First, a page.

• Millennials demand value and convenience. They prefer to use retail clinics for their ease of access, especially after work hours, instead of going to their primary care physician’s office and waiting an unpredictable length of time to be seen. From the provider perspective, this makes coordination of care difficult, as patient records could be scattered among multiple providers. To better engage with Millennials, providers can offer more accessible appointment hours or appointment scheduling sites. From the payer perspective, unnecessary and preventable costs could result from repeat testing and treatments for patients who use more than one retail clinic, such as one close to home and another close to work.

Failure to address these scenarios and gain the trust of Millennials leaves payers and providers vulnerable to being left behind by this generation. Payers and providers must also understand how Millennials want to interact with their healthcare system and adjust accordingly. They must no longer look like “the system.” 

Millennials rely on social interaction and collaboration; they want technology integration; they appreciate social goodwill and customer engagement; and they want customization and flexibility. Channels like an easy-to-use web portal or mobile app for managing patient interactions may influence a Millennial’s decision to engage. Payers who provide member extras such as discounted gym memberships have the view that if a member is happy, he or she is healthy, and if they are healthy, they cost less to insure.

A few progressive healthcare organizations are already adapting. They have embraced Millennials’ motivators and buying behaviors, and altered how they do business to ensure the healthcare environment remains fluid:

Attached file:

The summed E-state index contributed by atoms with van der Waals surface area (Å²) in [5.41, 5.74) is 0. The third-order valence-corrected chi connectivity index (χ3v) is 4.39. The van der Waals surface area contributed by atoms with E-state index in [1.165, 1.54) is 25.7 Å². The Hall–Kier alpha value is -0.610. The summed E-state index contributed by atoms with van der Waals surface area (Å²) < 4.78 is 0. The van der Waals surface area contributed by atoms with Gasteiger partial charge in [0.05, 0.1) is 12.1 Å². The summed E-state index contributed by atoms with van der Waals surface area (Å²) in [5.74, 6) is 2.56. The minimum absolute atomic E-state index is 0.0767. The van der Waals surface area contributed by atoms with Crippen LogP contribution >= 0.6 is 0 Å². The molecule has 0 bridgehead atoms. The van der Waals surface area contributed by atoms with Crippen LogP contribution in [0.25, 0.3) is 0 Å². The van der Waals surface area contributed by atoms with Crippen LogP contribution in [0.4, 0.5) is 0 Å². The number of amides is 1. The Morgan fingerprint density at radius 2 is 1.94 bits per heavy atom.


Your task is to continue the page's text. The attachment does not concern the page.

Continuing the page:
• They are moving away from traditional healthcare models and considering patients as customers when developing care delivery, pricing structures and marketing campaigns. For example, Highmark keeps pricing transparent by offering members a Care Cost Estimator that lets patients compare costs for over 1,600 common procedures and services based on quality, convenience and cost.
  • They are open to partnerships and non-traditional business models, such as the retail clinics this generation so highly values for their convenience. For example, Walgreens has transferred ownership of its regional retail clinics to various hospital systems, such as Advocate Health Care and Providence Health & Services. For Advocate, the incentive is to reduce emergency room volumes and increase responsive medical attention when needed.
  • They are looking seriously at innovative technology solutions that go beyond just creating an app; the plan must be thorough and contain a roadmap that defines how the technology integrates, how it works and provide a benefit to the technology-enabled consumer who will use it. For example Ochsner Health System’s O Bar matches patients with health and wellness apps that track food and nutrition, fitness and activity, and management of chronic conditions.

Ask a Millennial, and they’ll tell you much remains to be done. They will not hesitate to tell you exactly what appeals to them and how healthcare providers can implement technology and processes that align with their needs and preferences. 

Today’s outmoded approach to customer interactions with healthcare providers and payers cannot continue. The needs and expectations of society are not being met, an issue that is becoming more acute as Millennials increase in power and influence.